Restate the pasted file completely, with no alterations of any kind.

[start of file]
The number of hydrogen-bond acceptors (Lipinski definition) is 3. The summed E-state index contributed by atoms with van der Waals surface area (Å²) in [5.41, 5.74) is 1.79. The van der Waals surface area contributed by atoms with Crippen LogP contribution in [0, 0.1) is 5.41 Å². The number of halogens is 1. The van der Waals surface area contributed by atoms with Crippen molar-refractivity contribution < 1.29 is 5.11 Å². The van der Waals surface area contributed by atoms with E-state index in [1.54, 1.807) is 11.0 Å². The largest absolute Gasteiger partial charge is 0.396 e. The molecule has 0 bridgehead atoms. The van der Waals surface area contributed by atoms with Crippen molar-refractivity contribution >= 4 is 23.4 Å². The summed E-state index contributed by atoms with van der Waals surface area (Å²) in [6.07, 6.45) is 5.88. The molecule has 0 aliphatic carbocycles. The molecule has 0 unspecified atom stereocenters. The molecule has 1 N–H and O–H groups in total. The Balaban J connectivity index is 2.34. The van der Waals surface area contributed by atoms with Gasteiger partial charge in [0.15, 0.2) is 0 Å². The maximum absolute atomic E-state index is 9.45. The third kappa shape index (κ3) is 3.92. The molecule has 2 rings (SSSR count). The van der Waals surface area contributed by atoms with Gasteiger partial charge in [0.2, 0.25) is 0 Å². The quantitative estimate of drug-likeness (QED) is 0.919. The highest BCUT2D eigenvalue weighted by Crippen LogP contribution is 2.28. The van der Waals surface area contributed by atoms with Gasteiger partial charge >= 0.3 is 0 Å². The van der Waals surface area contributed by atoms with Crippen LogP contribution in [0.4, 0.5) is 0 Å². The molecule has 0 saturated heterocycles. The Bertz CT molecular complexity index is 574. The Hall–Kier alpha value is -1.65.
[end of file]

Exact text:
The number of hydrogen-bond acceptors (Lipinski definition) is 3. The summed E-state index contributed by atoms with van der Waals surface area (Å²) in [5.41, 5.74) is 1.79. The van der Waals surface area contributed by atoms with Crippen LogP contribution in [0, 0.1) is 5.41 Å². The number of halogens is 1. The van der Waals surface area contributed by atoms with Crippen molar-refractivity contribution < 1.29 is 5.11 Å². The van der Waals surface area contributed by atoms with E-state index in [1.54, 1.807) is 11.0 Å². The largest absolute Gasteiger partial charge is 0.396 e. The molecule has 0 bridgehead atoms. The van der Waals surface area contributed by atoms with Crippen molar-refractivity contribution >= 4 is 23.4 Å². The summed E-state index contributed by atoms with van der Waals surface area (Å²) in [6.07, 6.45) is 5.88. The molecule has 0 aliphatic carbocycles. The molecule has 0 unspecified atom stereocenters. The molecule has 1 N–H and O–H groups in total. The Balaban J connectivity index is 2.34. The van der Waals surface area contributed by atoms with Gasteiger partial charge in [0.15, 0.2) is 0 Å². The maximum absolute atomic E-state index is 9.45. The third kappa shape index (κ3) is 3.92. The molecule has 2 rings (SSSR count). The van der Waals surface area contributed by atoms with Gasteiger partial charge in [0.2, 0.25) is 0 Å². The quantitative estimate of drug-likeness (QED) is 0.919. The highest BCUT2D eigenvalue weighted by Crippen LogP contribution is 2.28. The van der Waals surface area contributed by atoms with Gasteiger partial charge >= 0.3 is 0 Å². The van der Waals surface area contributed by atoms with Crippen LogP contribution in [0.4, 0.5) is 0 Å². The molecule has 0 saturated heterocycles. The Bertz CT molecular complexity index is 574. The Hall–Kier alpha value is -1.65.